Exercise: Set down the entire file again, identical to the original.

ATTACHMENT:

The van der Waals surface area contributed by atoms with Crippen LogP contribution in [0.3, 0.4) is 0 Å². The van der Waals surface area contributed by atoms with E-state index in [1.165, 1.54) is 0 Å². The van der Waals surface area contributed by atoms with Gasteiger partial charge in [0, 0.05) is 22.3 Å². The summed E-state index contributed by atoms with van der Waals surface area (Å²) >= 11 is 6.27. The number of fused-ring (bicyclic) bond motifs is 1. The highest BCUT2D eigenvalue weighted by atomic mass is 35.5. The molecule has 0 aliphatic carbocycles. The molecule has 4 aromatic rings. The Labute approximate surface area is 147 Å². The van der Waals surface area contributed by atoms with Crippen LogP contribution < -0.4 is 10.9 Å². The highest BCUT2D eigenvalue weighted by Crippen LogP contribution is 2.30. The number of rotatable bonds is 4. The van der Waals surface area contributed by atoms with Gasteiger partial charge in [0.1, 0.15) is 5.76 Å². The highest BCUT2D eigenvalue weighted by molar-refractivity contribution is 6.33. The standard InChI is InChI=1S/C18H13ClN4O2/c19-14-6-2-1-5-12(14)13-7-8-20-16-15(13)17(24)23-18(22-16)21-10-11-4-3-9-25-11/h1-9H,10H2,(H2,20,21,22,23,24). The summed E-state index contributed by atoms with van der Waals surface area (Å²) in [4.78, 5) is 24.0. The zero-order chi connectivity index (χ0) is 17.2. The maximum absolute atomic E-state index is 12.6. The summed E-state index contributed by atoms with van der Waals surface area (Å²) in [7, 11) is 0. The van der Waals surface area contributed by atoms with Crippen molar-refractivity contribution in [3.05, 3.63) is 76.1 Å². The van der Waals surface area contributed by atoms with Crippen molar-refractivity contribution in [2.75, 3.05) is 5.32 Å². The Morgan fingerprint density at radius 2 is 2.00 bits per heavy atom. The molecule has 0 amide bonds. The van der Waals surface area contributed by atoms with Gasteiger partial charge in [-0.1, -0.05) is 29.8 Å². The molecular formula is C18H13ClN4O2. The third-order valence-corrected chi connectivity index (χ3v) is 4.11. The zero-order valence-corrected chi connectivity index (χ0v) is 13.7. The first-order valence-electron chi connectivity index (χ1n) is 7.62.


The van der Waals surface area contributed by atoms with Crippen LogP contribution in [0.3, 0.4) is 0 Å². The van der Waals surface area contributed by atoms with E-state index in [1.165, 1.54) is 0 Å². The van der Waals surface area contributed by atoms with Gasteiger partial charge in [0, 0.05) is 22.3 Å². The summed E-state index contributed by atoms with van der Waals surface area (Å²) >= 11 is 6.27. The number of fused-ring (bicyclic) bond motifs is 1. The highest BCUT2D eigenvalue weighted by atomic mass is 35.5. The molecule has 0 aliphatic carbocycles. The molecule has 4 aromatic rings. The Labute approximate surface area is 147 Å². The van der Waals surface area contributed by atoms with Crippen LogP contribution < -0.4 is 10.9 Å². The highest BCUT2D eigenvalue weighted by Crippen LogP contribution is 2.30. The number of rotatable bonds is 4. The van der Waals surface area contributed by atoms with Gasteiger partial charge in [0.1, 0.15) is 5.76 Å². The highest BCUT2D eigenvalue weighted by molar-refractivity contribution is 6.33. The standard InChI is InChI=1S/C18H13ClN4O2/c19-14-6-2-1-5-12(14)13-7-8-20-16-15(13)17(24)23-18(22-16)21-10-11-4-3-9-25-11/h1-9H,10H2,(H2,20,21,22,23,24). The summed E-state index contributed by atoms with van der Waals surface area (Å²) in [4.78, 5) is 24.0. The zero-order chi connectivity index (χ0) is 17.2. The maximum absolute atomic E-state index is 12.6. The summed E-state index contributed by atoms with van der Waals surface area (Å²) in [7, 11) is 0. The van der Waals surface area contributed by atoms with Crippen molar-refractivity contribution in [3.05, 3.63) is 76.1 Å². The van der Waals surface area contributed by atoms with Crippen molar-refractivity contribution in [2.75, 3.05) is 5.32 Å². The Morgan fingerprint density at radius 2 is 2.00 bits per heavy atom. The molecule has 0 amide bonds. The van der Waals surface area contributed by atoms with Gasteiger partial charge in [-0.1, -0.05) is 29.8 Å². The molecular formula is C18H13ClN4O2. The third-order valence-corrected chi connectivity index (χ3v) is 4.11. The zero-order valence-corrected chi connectivity index (χ0v) is 13.7. The first-order valence-electron chi connectivity index (χ1n) is 7.62.